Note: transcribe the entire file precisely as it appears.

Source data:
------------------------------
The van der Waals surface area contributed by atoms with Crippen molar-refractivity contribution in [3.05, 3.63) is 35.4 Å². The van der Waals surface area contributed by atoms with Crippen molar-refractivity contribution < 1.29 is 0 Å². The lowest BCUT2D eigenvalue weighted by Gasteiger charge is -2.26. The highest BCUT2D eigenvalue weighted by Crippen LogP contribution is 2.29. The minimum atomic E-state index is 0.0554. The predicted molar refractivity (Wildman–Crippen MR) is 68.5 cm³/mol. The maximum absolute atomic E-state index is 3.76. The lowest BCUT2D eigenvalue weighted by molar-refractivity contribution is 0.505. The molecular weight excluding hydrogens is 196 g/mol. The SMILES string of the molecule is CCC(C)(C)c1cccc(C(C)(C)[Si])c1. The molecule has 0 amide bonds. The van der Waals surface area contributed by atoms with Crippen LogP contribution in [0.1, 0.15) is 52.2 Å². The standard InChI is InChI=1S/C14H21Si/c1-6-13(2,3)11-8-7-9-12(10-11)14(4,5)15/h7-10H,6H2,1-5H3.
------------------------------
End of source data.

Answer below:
The van der Waals surface area contributed by atoms with Crippen molar-refractivity contribution in [3.05, 3.63) is 35.4 Å². The van der Waals surface area contributed by atoms with Crippen molar-refractivity contribution < 1.29 is 0 Å². The lowest BCUT2D eigenvalue weighted by Gasteiger charge is -2.26. The highest BCUT2D eigenvalue weighted by Crippen LogP contribution is 2.29. The minimum atomic E-state index is 0.0554. The predicted molar refractivity (Wildman–Crippen MR) is 68.5 cm³/mol. The maximum absolute atomic E-state index is 3.76. The lowest BCUT2D eigenvalue weighted by molar-refractivity contribution is 0.505. The molecular weight excluding hydrogens is 196 g/mol. The SMILES string of the molecule is CCC(C)(C)c1cccc(C(C)(C)[Si])c1. The molecule has 0 amide bonds. The van der Waals surface area contributed by atoms with Crippen LogP contribution in [0.1, 0.15) is 52.2 Å². The standard InChI is InChI=1S/C14H21Si/c1-6-13(2,3)11-8-7-9-12(10-11)14(4,5)15/h7-10H,6H2,1-5H3.